“Magis asked me to design a shelving system,” says Stefano Giovannoni. “I immediately recognized that a square unit was the best option for modularity. However, I also realized it would be quite difficult to avoid creating something banal.”^v^The undulating face of the Boogie Woogie was in­spired by a metal fruit holder Giovannoni designed, the Fruitscape (below). By taking the horizontal piece, making it vertical, and skimming the top off the mounds, the Boogie Woogie was born.

“Magis asked me to design a shelving system,” says Stefano Giovannoni. “I immediately recognized that a square unit was the best option for modularity. However, I also realized it would be quite difficult to avoid creating something banal.”
Credit: Giovannoni Design

“Magis asked me to design a shelving system,” says Stefano Giovannoni. “I immediately recognized that a square unit was the best option for modularity. However, I also realized it would be quite difficult to avoid creating something banal.”© Giovannoni felt that cubes were the best option for the modularity requested in the design brief, but was concerned they’d be too boring, so he gave the front face of each module a pronounced wave.

Credit: Giovannoni Design

® Boogie Woogie units are made from individ­ual cubes stacked and connected horizon­tally and vertically. Back panels can be added to close the units, or they can be left open. In addition, modules can be con­nected back-to-back to create a double­sided, freestanding room divider that has a wave pattern on both sides.

Подпись: metal bars, coinjected between metal inside and plastic outside, so we can have the same surface of the main piece. There is also a particular designated piece for the top of the bookcase so you can fix the bookcase to the wall.” For Giovannoni, working in plastic is inseparable from the design process itself. “I like to work in plastic because plastic is the most flexible material,” he says. “It’s a material that you can develop according with your ideas. It’s the most professional material for a designer because it’s connected with huge investment and it’s connected with an industrial way to conceive the product,” he notes, referring to the tooling costs involved in making a mold for large scale plastic production. Giovannoni feels very strongly that it is his responsibility as a de-signer to create products that will sell in high enough quantities to return the manufacturer’s initial investment. “If you design in wood, you have no investment, but when you speak of plastic, it’s a big investment, so it’s a big risk for the company, and in the case of plastic, they need professional design. I like to work in plastic because it’s a democratic material, it’s the material for everybody, it’s connected with huge numbers, and has many possibilities related to colors and shapes, and it’s a very modern material. I’m interested in the industrial process, in big investment, and big sales.” For Giovannoni, an essential aspect of working in plastics is embracing technology. “The designer who works in plastic uses different tools,” he says. “It’s very important to have three dimen-sional perception of the product. We started with the most sophis “Magis asked me to design a shelving system,” says Stefano Giovannoni. “I immediately recognized that a square unit was the best option for modularity. However, I also realized it would be quite difficult to avoid creating something banal.”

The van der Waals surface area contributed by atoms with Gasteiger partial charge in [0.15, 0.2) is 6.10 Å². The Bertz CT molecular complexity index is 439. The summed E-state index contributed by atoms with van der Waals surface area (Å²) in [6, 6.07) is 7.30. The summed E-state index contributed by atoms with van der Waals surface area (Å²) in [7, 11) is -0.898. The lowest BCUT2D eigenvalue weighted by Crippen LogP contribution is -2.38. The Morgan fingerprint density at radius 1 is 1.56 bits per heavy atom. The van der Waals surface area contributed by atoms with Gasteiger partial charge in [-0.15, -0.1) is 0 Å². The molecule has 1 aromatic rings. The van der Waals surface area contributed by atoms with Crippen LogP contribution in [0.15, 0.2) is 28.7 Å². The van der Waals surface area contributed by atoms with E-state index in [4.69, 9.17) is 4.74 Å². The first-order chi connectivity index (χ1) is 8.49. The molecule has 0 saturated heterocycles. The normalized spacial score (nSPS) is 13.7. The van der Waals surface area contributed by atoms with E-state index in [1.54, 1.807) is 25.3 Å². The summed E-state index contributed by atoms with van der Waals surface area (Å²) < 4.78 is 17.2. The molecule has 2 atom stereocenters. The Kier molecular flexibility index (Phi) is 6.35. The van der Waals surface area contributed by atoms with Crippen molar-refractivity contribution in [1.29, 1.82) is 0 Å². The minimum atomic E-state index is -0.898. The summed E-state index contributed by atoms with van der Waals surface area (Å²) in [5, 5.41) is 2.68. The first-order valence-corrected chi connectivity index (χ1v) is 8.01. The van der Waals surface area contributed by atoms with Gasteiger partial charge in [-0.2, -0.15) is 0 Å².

Credit: Carlo Lavatori

178 DESIGN SECRETS: FURNITURE